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ARGENTINA | 23-02-2019 11:12

Feb 18th-24th: What We Learned This Week

What has happened the last seven days?


Shots continue to be fired at Comodoro Py courthouse as internal rifts in the Judiciary become more explicit. Marcelo D’Alessio, the alleged DEA agent caught extorting businessmen in connection with the so-called “cuadernos” graft case supposedly on behalf of federal prosecutor Carlos Stornelli, testified. He told judge Alejo Ramos Padilla that Stornelli wasn’t involved, as the magistrate ordered his iPhones to be unlocked “voluntarily or by force.” Their contents will be key in piecing together whether D’Alessio was an establishment judicial extorter or a “deranged” outsider, as some have claimed. Meanwhile, Carolina Pochetti, widow of Néstor Kirchner’s late personal secretary Daniel Muñoz, was released from prison after sealing a plea bargain with judge Claudio Bonadio, giving up key details about overseas moneylaundering operations, while also accusing federal judge Luis Rodríguez of receiving a US$10- million bribe to let her stay out of jail. Pochetti’s plea bargain is related to Víctor Manzanares’ testimony. The ex-accountant of the Kirchners, whose lips have been sealed since being taken into custody in mid-2017, started spilling the beans to reduce his sentence, particularly after Pochetti incriminated him. He claimed Muñoz managed some US$130- 150 million in corruption money, spoke of specific operations and pointed to the Eskenazi family. In other news, Cristina Fernández de Kirchner saw the beginning of a trial against her postponed to May, while her former VP Amado Boudou returned to prison. Also, the Supreme Court ruled in favour of Macri’s top spy, Gustavo Arribas, clearing him of alleged Lava Jato graft.


The Basic Food Basket (CBA) and the Total Basic Basket (CBT) both increased 3.7 percent in January of 2019, INDEC reported Friday. A household made up of of a married couple and three children in Greater Buenos Aires needed 11,124.85 pesos to cover the basic food goods included in the CBA and not be destitute this January. A household of the same size would need to earn 27,812.14 pesos to afford the CBT, including non-food goods and services like health, education, clothing, and transportation, and not fall below the poverty line.


In a key ruling, the Supreme Court has ordered the government to pay a debt of 15 billion pesos to the province of San Luis, dealing a blow to President Mauricio Macri’s aim of enforcing austerity and achieving fiscal balance this year. The situation could yet get worse too – Santa Fe province could be next in line, with decision a pending debt of 45 billion pesos waiting to be resolved. Tuesday’s ruling in favour of the western province of San Luis, which refers to a suit filed in 2015, was published by the Judicial Information Centre (CIJ). The case is related to longstanding litigation addressing what the regional governments perceive as undue retention of so-called “co-participation” taxes.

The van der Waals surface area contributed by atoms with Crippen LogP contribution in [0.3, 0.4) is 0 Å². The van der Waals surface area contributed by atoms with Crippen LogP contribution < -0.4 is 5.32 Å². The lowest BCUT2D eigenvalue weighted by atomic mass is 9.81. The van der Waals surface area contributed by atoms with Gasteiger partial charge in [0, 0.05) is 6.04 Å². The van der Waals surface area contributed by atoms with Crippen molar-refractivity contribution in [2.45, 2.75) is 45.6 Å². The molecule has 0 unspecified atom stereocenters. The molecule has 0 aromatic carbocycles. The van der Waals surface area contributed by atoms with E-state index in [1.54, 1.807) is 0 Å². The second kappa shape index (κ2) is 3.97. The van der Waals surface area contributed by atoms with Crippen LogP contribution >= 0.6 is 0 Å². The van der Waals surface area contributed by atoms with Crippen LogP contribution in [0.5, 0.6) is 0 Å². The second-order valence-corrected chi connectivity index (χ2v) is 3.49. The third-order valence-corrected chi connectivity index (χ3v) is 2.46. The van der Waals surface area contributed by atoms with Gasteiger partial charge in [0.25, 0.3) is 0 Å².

Two of Argentina’s most high-profile broadcast journalists must pay 600,000 pesos (US$15,000) in damages, after a court found the pair guilty of spreading false information about a former provincial agriculture minister. Jorge Lanata and Nicolás Wiñazki were found guilty of defaming former Chubut province Agriculture minister Norberto Yauhar in investigative reports aired on the Periodismo Para Todos programme in 2013, which claimed Yauhar was involved in a drug-trafficking scheme. The ruling applies equally to broadcaster Radio Mitre and production companies Artear and Ozono Producciones. Lanata and Wiñazki, who said he would appeal the ruling, will now have to pay damages. The broadcaster and production companies involved in the broadcast will, for their part, have to publish a clarification on their respective websites informing users for at least two days that they have been charged with spreading false information.


Coca-Cola bottler FEMSA, the Mexican firm responsible for bottling the famous soft drink and other beverages in Argentina, requested Wednesday that it be allowed to file crisis prevention proceedings, after a sharp nine-percent drop in sales last year. However, at press time, it was announced that union leaders had agreed to 32 dismissals instead of 75, averting the crisis.


Photojournalists who are members of ARGRA (Argentine Association of Photojournalists) performed a “camarazo” in front of the Congress in Buenos Aires yesterday, two days after photojournalists, Bernadino Avila of Pagina/12 and Juan Pablo Barrientos of Critica magazine, were arrested while covering a demonstration of a workers’ cooperative. The duo were later released after outcry.


Thousands of women demonstrated on Tuesday evening outside Congress in the first green “pañuelazo” of the year, to reiterate their call for legal, safe and free abortion in Argentina. Convened by the National Campaign for the Right of Legal, Safe and Free Abortion, the demonstration – which also took place in other cities across the country – brought together activists, leaders, politicians and political and social organisations. Protesters wore, waved and held up their famous green handkerchiefs and scarves, which symbolise the movement, as they chanted for lawmakers to liberalise existing abortion legislation. Campaigners yesterday called on the nation’s politicians to pick up the cause once again and push for a bill to liberalise existing abortion restrictions. “Today there is a social decriminalisation of abortion,” said Patricia Bustamante, 37, a member of the National Campaign. We had a positive result in [the chamber of] deputies, but unfortunately, in the national Senate, they are not responding to the people.”

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